Ravens of Elijah

If you’re anything like me, then you’re inclined to believe that life can only make sense if on some scale, on some level, there is some measure of balance and symmetry. That with each wave of life, hitting from every direction, eventually our boat will right itself on even keel. I don’t know if this is just a philosophical borrowing from Newton’s third law: For every action, there is an equal and opposite reaction . . . or am I just making up my own version of Dualism, without all of its eastern mystic trappings.

In common parlance this notion is better recognized as our instinct to believe that life should be fair . . . even though we know it isn’t. We seem to want to test at every turn the axiom “no good deed goes unpunished” because we know it to be broken. We want to believe that with whatever hardship we endure in well doing there will be an approximate counter weight of experienced blessing . . . and yet our lives seem to be constantly caught in the tensions found in every asymmetric circumstance that envelops us.

Back when I was a child in Sunday school, there was an image of the prophet Elijah being fed by ravens – and I remember being unsettled by the thought. As a child I couldn’t put my finger specifically on what it was that bothered me, but the older I got it became clearer. Here was Elijah willing to live as an outcast for speaking God’s truth, already willing to suffer hardship – and then God miraculously shows up to feed him during his time of need . . . so far, so good.

But of all the possible ways God had available to him as a means of meeting Elijah’s hunger – having birds, not known for their cleanliness, delivering to him carrion (rancid decaying meat) . . . strikes me as being at the bottom of the list. The tension here is palpable – God is unquestionably blessing Elijah . . . but in a manner that seems tone deaf to the sacrifice Elijah is already making at the time. I mean the Children of Israel in the wilderness ate manna and quail . . . and they complained the whole time! And without complaint, Elijah eats a far less desirable meal. It is this very disproportion that remains a mystery to me.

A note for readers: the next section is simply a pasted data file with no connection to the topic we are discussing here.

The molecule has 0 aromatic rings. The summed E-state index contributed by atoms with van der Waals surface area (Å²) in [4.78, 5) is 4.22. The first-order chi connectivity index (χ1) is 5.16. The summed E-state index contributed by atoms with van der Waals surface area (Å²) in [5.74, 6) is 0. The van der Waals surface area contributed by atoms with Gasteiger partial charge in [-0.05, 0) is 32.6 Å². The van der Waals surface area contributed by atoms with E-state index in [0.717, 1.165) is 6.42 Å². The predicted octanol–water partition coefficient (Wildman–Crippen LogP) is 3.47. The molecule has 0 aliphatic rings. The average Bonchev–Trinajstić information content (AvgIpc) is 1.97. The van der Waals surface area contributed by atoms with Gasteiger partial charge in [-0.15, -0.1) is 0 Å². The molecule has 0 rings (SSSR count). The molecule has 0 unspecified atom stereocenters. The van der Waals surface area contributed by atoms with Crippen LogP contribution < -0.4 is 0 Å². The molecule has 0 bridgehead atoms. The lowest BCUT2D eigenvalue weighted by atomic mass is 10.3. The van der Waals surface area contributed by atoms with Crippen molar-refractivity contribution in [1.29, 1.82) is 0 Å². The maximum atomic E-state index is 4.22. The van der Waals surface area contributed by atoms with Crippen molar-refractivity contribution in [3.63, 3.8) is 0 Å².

RavensOften my struggle with doubt isn’t over whether or not I believe God will show up, but rather in what he might choose to do, when he does – I’m desperate for him to bring balance to my life, and more often than not keeping me off balance seems to be his agenda. All I know is that when I begin to ponder what it means to submit myself to the inscrutable purposes of God – I find myself in Gethsemane.

I begin to imagine the long and lonely agonizing night – knowing full well what lies ahead. His disciples, unaware of how this night would end, have fallen asleep. Jesus, having just a few hours before hand, washed the feet of Judas who was, even now, returning to this garden, in betrayal. It is only then that I am reminded that even Jesus had to contend with the asymmetric vagaries of a fallen world . . . and I begin to confess my need for his love to carry me beyond the foolishness of my need to understand.


I love how this David Wilcox song exposes how our sense of balance
is nothing more than illusion.

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